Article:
How To Keep Your 'Internet Of Things Connected Family' Safe [INFOGRAPHIC]

The internet of things (IoT) was sent to make our lives easier, but that has not exactly turned out to be the case. Though manufacturers are churning out IoT connected devices at an even greater pace than before, still most people aren’t aware of the known dangers of using such devices. This has led to DDoS attacks and countless other security issues, despite clear warnings from security experts and the FBI. In today’s families the points of entry can number in the dozens, and each member of the family faces unique challenges to keeping the home network secure. Smart devices can be useful when used properly, and security precautions should be on the top of the wish list.

The Average Family Has Multiple Points Of Entry

There is no one in the typical connected family who is safe from hackers, not even pets and babies. Internet connected treat dispensers and pet cameras help keep tabs on our furry friends when we are far from home, but they can be used to spy on our families or as points of entry into our home networks. Baby monitors these days usually have WiFi connected cameras, which is great for parents but can be detrimental to home security. Children’s toys can be used to record family conversations, and teenagers have access to smartphones they don’t yet understand how to use properly. Even wearable fitness trackers can compromise your most personal information.
Also Read: How The Internet Of Things Could Be Putting Your Home At Risk
But it’s not just the personal devices that are a problem. Many families are opting for surveillance and convenience features in their homes that range from doorbell cameras all the way to connected refrigerators. The appeal of these devices is that you can see if you are out of milk before you leave work and pick some up on the way home, or you can see who is at your door and ask them to go away if you don’t want to let them in without ever opening the door. What’s even more scary is that connected door locks, garage door openers, security cameras, and even robotic vacuum cleaners can be used to gather data about when you come and go, your floor plan, and more in order to make thieves’ criminal pursuits even easier to pull off.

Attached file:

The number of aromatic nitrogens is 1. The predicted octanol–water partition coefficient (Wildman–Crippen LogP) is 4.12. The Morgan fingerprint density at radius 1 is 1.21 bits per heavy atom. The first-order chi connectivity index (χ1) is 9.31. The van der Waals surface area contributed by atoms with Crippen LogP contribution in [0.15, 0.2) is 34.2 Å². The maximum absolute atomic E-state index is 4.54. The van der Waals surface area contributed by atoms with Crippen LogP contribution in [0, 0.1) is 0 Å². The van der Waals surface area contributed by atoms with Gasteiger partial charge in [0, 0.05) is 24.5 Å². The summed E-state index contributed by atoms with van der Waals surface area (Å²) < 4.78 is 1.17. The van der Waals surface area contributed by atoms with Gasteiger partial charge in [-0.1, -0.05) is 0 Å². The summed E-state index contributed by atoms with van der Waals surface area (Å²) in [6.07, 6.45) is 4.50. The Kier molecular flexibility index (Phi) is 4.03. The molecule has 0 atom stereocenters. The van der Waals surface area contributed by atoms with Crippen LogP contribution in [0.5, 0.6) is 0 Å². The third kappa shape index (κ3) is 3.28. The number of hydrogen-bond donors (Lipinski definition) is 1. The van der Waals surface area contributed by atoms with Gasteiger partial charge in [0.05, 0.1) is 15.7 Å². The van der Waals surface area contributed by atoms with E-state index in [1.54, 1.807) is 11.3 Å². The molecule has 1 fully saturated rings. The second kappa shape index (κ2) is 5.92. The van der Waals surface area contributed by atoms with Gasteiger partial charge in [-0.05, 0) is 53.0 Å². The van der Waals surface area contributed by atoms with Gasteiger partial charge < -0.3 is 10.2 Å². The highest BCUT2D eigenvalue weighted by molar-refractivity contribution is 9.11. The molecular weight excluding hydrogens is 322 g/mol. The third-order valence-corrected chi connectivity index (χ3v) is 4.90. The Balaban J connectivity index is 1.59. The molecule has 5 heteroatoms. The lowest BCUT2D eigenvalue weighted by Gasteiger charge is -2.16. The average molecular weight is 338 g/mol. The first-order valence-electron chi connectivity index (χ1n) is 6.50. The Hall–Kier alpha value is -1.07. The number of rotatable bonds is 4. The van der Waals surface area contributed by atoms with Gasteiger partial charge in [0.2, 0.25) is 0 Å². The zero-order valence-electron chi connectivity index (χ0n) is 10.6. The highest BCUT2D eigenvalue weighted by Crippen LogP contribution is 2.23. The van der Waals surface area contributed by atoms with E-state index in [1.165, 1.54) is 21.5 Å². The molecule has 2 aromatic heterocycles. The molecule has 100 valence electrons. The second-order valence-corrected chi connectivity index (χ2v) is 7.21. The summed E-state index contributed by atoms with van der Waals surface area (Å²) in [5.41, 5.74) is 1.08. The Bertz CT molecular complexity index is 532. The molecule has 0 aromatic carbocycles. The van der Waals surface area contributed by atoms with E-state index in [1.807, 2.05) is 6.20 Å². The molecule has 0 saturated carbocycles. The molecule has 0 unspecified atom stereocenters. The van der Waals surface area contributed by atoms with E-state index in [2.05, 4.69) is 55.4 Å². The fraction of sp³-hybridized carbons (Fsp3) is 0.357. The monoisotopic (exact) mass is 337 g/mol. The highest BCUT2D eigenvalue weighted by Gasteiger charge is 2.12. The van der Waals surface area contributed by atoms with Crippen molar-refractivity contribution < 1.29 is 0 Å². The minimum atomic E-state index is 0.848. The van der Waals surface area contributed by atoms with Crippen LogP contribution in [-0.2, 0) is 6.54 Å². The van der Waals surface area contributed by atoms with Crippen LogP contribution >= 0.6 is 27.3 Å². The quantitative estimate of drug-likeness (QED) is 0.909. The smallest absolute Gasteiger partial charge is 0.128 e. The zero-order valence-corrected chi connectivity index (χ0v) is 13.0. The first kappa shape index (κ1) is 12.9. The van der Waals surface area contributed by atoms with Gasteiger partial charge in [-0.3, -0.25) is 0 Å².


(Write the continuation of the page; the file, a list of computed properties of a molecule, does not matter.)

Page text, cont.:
You Don’t Have To Give Up Your Devices To Stay Safe

It may seem that drastic measures are in order in light of all the ways you may be exposing your family to risk, but a few simple steps can help ensure your family stays safe. It’s important to note first and foremost that manufacturers of these devices are lauding their ease of use over promoting their safe use, but the latter is the most important consideration to make. Whenever possible choose devices that have a clear and proven track record of security.

When you set up your home network, it is important to take reasonable precautions to prevent exposing points of entry to would-be hackers. These eight steps are the bare minimum:
  • Educate your family about social engineering attacks and what information is ok to give to strangers
  • Update the software and firmware on your devices and routers routinely
  • Use two-factor authentication whenever possible
  • Create a separate network for guests
  • Turn off any unnecessary access features
  • Change default usernames and passwords immediately
  • Reset your router on a regular basis
  • Give your router an unusual - or funny - name
You don’t have to completely give up convenience and gadgets to keep your family safe. Arm yourself with knowledge about the risks and respond appropriately. Learn more about keeping your IoT connected family safe from this infographic!

The internet of things is marketed to us as a way to make life easier, but security concerns can affect the whole family. This infographic outlines the many points of entry for a typical connected family as well as tips for stopping hackers in their tracks.

No comments:

Post a Comment